Thanks to a grant from the GRAMMY Foundation, the ONE National Gay & Lesbian Archives at the USC Libraries have digitized a number of early recordings of LGBTQ activists from the 1950s and 1960s. Many are now available via the USC Digital Library. Keep reading for a recording of pioneering psychiatrist Blanche Baker speaking at the ONE Inc. Midwinter Institute in 1955. Baker broke with her colleagues in American Psychiatry Association who considered homosexuality to be a mental illness until 1973.
In the past year, archivists at the ONE National Gay & Lesbian Archives at USC Libraries cataloged 95 collections that document the lives of many pioneering figures in the struggle for LGBTQ equality. Thanks to the NHPRC-supported project, researchers can now access a number of previously hidden archival collections, including A Different Light Bookstore Records, the Antonio Reyes Papers, the Esther Herbert Papers and Photographs, Personal Rights in Defense and Education (PRIDE), and the Molly McKay & Davina Kotulski Scrapbooks. Keep reading for more details and photographs from the newly processed collections.
Nine travel narratives written by women and from the USC Libraries' Special Collections are now on display on the second floor of Doheny Memorial Library. Titled Women of the World: A Travel Perspective, the exhibit features nine rare books published between 1789 and 1889. Stop by the Special Collections display case on Doheny Library's second floor to see the exhibit.
The ONE National Gay & Lesbian Archives recently processed 59 collections as part of a project that received a $133,577 grant from the National Historical Publications and Records Commission (NHPRC). The project includes many diverse collections that document the beginnings of the LGBT civil rights movement in the United States and the daily lives of prominent artists, activists, and writers. The newly processed collections include photographs dating to 1850 and the records of organizations such as the Lambda Literary Foundation and LGBT running clubs. Another highlight is the papers of intersex activist Lynn Edward Harris. Keep reading for a complete list of the newly processed collections.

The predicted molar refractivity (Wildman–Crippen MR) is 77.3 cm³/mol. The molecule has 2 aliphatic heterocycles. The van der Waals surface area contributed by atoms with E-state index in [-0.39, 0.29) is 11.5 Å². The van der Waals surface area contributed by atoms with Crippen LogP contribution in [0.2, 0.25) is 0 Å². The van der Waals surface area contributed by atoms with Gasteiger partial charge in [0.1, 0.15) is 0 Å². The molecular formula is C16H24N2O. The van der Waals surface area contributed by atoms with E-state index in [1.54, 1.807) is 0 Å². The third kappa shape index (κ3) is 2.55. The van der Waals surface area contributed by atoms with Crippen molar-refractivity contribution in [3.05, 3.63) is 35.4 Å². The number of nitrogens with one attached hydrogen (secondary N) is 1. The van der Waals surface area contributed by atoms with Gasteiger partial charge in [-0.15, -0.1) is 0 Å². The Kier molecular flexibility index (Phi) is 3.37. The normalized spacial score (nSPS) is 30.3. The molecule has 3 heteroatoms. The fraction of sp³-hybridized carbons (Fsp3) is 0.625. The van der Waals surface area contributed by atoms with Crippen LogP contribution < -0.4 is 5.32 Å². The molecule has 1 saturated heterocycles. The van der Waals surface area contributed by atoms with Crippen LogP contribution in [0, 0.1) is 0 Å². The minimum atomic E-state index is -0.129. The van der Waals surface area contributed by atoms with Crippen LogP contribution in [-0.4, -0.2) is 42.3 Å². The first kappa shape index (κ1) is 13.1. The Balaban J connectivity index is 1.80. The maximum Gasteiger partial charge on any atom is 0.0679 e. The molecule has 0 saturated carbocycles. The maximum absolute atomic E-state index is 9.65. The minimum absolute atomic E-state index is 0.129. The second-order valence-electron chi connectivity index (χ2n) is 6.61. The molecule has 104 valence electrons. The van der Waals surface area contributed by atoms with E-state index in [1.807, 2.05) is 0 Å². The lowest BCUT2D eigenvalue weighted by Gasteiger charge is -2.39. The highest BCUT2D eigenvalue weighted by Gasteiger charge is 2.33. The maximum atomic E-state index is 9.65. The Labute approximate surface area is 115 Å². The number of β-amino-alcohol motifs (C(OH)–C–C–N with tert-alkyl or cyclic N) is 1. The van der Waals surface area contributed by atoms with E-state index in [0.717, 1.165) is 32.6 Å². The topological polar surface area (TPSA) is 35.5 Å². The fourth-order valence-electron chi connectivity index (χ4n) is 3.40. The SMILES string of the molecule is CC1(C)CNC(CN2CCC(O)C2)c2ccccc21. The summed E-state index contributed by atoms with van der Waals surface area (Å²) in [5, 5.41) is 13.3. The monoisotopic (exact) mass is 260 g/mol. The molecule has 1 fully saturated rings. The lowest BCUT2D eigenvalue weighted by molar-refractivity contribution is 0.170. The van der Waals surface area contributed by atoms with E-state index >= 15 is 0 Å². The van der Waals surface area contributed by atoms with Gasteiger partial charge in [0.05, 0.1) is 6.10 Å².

The Council on Library and Information Resources (CLIR) recently awarded $203,200 to Out West: The LGBTQ Community Archive Cataloging Project, a collaborative effort to process rare archival materials held by the ONE National Gay & Lesbian Archives and the GLBT Historical Society in San Francisco. Included in the project are 111 archival collections featuring a wealth of rare materials, ranging from the suit worn by Harvey Milk when he was assassinated to early gay and lesbian wedding photos, matchbooks from 1950s gay bars, and memorabilia from José Sarria’s 1961 campaign for San Francisco city supervisor. Keep reading for photos and details about the project.
Thanks to a $133,577 grant from the National Historical Publications and Records Commission (NHPRC), the ONE National Gay & Lesbian Archives launched a project that will make its archival holdings on LGBT activism and history dramatically more accessible to researchers. The collections selected for the project document the beginnings of the LGBT civil rights movement in the United States and the daily lives of a number of prominent artists, activists, and writers. Keep reading for photos from several collections that will be made available through this project.
The Los Angeles Times' Culture Monster blog recently highlighted Queer Worldmaking, the USC Libraries' exhibition in Doheny Memorial Library's Treasure Room. Keep reading to learn more about the exhibition, drawn from the ONE National Gay & Lesbian Archives, and ONE's Cruising the Archive series, which the Times' Sharon Mizota describes as "inspiring in its depth and vibrancy."
The symbiotic relationship between meticulous research and good writing was celebrated at the recent Friends of the USC Libraries Literary Luncheon as USC Professor Lois Banner discussed her latest book, MM—Personal: From the Private Archive of Marilyn Monroe. Keep reading to learn more about the luncheon and about Banner's research.
Authors Lois Banner and Adrienne Sharp will be the featured speakers at the next two Friends of the USC Libraries Literary Luncheons, scheduled for October 27 and November 17. Keep reading to learn more about Banner, Sharp, and the Literary Luncheon series.
Ninety-one years ago this August 26, U.S. Secretary of State Bainbridge Colby certified that the Nineteenth Amendment to the U.S. Constitution had been duly ratified, guaranteeing women the right to vote within the United States. A new exhibit curated by archivist Katherine Richardson, Celebrating the 91st Anniversary of Women's Suffrage, features materials from the USC Libraries' Special Collections related to the struggle for women's voting rights. Among the items on display are placards from the libraries' Amy C. Ransome Collection on Women's Suffrage, rare books, letters, and photographic prints. The exhibit also addresses the debate over women's suffrage; among the items is a pamphlet by George S. Patton, Sr. (father of the famous World War II general) titled "Why Women Should Not Be Given the Vote." Stop by the Special Collections display case on the second floor of Doheny Memorial Library to see the exhibit.